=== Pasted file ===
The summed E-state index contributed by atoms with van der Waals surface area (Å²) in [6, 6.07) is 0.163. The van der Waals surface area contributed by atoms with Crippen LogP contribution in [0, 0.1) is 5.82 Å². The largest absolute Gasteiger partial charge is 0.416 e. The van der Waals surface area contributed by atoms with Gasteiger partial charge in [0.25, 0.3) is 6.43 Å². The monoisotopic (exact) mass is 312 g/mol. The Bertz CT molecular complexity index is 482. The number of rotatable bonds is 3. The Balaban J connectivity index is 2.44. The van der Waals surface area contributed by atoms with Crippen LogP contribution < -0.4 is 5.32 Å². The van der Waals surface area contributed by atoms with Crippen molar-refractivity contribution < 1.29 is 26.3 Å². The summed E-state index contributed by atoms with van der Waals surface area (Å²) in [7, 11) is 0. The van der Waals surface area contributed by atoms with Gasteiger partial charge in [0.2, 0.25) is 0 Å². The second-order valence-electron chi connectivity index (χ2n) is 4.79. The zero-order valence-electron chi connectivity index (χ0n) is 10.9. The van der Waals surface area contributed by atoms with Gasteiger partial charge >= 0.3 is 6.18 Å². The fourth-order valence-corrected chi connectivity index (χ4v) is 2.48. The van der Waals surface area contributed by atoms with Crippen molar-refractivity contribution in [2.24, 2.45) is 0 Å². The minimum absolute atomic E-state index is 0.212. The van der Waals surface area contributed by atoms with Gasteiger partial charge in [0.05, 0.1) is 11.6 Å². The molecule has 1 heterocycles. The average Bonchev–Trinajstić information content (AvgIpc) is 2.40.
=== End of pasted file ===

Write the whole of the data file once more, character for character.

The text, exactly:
The summed E-state index contributed by atoms with van der Waals surface area (Å²) in [6, 6.07) is 0.163. The van der Waals surface area contributed by atoms with Crippen LogP contribution in [0, 0.1) is 5.82 Å². The largest absolute Gasteiger partial charge is 0.416 e. The van der Waals surface area contributed by atoms with Gasteiger partial charge in [0.25, 0.3) is 6.43 Å². The monoisotopic (exact) mass is 312 g/mol. The Bertz CT molecular complexity index is 482. The number of rotatable bonds is 3. The Balaban J connectivity index is 2.44. The van der Waals surface area contributed by atoms with Crippen LogP contribution < -0.4 is 5.32 Å². The van der Waals surface area contributed by atoms with Crippen molar-refractivity contribution < 1.29 is 26.3 Å². The summed E-state index contributed by atoms with van der Waals surface area (Å²) in [7, 11) is 0. The van der Waals surface area contributed by atoms with Gasteiger partial charge in [0.2, 0.25) is 0 Å². The second-order valence-electron chi connectivity index (χ2n) is 4.79. The zero-order valence-electron chi connectivity index (χ0n) is 10.9. The van der Waals surface area contributed by atoms with Gasteiger partial charge >= 0.3 is 6.18 Å². The fourth-order valence-corrected chi connectivity index (χ4v) is 2.48. The van der Waals surface area contributed by atoms with Crippen molar-refractivity contribution in [2.24, 2.45) is 0 Å². The minimum absolute atomic E-state index is 0.212. The van der Waals surface area contributed by atoms with Gasteiger partial charge in [0.05, 0.1) is 11.6 Å². The molecule has 1 heterocycles. The average Bonchev–Trinajstić information content (AvgIpc) is 2.40.